Home Business Credit Card Processing 101 – How It Works

Credit Card Processing 101 – How It Works

by Lee Mark

If facts and figures are swimming around in your head, and sales literature is cluttering your email Inbox, take a moment to reframe the situation. Outline the pros and cons of each choice of credit card processing solution on paper today!

Credit cards enable you to receive payments. You must then choose a credit card processing company. Processing payments with credit card companies is an essential business decision that goes well beyond its core function. Even if you aren’t an expert, knowing how credit card processing works will make you a more informed consumer.

To understand how the payment process works, here are a few insights to help you:

Characteristics of Credit and Debit Card Transactions

  • Cardholders obtain credit or debit cards from issuing banks, then use the cards to purchase goods and services.
  • Businesses that accept card payments for goods or services are known as merchants.
  • Establishing and maintaining merchant accounts is the responsibility of a merchant bank. The merchant banks enable the merchants to accept bank deposits from credit and debit cards.
  • Companies that process credit and debit card transactions are payment processors. Payment processors provide a link between merchants, merchant banks, card networks, and other entities involved in card payments.
  • Banks, credit unions and other financial institutions are issuing banks that issue debit and credit cards to cardholders through card associations.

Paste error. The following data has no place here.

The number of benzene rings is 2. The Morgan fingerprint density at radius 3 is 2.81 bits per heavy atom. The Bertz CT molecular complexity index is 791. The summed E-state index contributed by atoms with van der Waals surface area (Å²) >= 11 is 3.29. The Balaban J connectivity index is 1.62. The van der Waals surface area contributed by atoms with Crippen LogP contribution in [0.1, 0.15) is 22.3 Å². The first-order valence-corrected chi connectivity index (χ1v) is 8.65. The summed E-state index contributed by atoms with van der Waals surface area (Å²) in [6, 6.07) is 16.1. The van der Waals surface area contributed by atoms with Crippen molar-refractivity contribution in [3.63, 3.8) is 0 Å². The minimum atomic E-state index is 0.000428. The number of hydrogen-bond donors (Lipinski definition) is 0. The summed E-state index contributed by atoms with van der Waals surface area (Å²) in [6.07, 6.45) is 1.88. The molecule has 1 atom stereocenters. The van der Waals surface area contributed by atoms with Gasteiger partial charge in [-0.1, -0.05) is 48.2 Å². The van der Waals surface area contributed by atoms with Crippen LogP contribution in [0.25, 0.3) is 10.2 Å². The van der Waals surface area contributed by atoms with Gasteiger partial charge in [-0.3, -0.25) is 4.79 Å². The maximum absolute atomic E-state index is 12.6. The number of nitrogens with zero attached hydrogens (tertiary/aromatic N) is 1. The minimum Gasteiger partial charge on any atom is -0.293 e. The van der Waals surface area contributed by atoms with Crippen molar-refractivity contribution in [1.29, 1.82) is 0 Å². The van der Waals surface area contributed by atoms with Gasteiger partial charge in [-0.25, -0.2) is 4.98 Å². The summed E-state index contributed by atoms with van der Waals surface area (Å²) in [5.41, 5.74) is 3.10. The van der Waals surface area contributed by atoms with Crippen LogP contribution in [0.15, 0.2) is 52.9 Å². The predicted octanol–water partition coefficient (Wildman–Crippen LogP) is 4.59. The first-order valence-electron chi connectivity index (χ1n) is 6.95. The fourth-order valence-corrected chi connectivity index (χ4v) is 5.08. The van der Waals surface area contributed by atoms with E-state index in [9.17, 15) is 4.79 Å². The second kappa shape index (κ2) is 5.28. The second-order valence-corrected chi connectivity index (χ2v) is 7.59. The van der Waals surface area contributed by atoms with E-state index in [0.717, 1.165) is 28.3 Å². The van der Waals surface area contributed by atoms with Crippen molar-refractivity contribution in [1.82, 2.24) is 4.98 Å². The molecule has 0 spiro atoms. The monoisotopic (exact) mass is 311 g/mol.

There are three distinct processes involved in credit card processing:

  1. Authorization
  • In exchange for goods or services, the cardholder presents their card (or another secure method) to a merchant. Alternatively, a payment request can originate from a credit card terminal, point of sale system, eCommerce website gateway, or a mobile or in-app payment receipt.
  • A merchant requests authorization for payment from their payment processor.
  • Upon receiving a transaction from the payment processor, the card association forwards the transaction to the bank issuing the card.
  • Authorization requests are made to the issuing bank, which includes parameters such as CVV, AVS validation, and expiration date.
  • An issuer approves or declines a transaction. Transactions may be declined due to insufficient funds or available credit if the cardholder’s account is closed or expired if a payment is past due, or for other reasons.
  • After the approval (or denial) status is received from the issuing bank, it is sent on to the card association, merchant bank, and eventually to the merchant.
  1. Settlement & Funding
  • Payment processors receive batches of authorized transactions from merchants.
  • In their network, payment processors communicate the debit amounts received with issuing banks by the card associations.
  • The issuing bank charges the cardholder’s account for the transaction amount.
  • Following the transaction, the issuing bank transfers the funds minus interchange fees to the merchant bank.
  • Deposits are made by the merchant bank into the merchant account.

To Conclude

Authorization is a matter of seconds. Settlement and funding that used to take days are now almost always handled overnight, enabling you to receive your funds much faster. Adopting the right credit card processing solution will inevitably give your business the best chance for growth.

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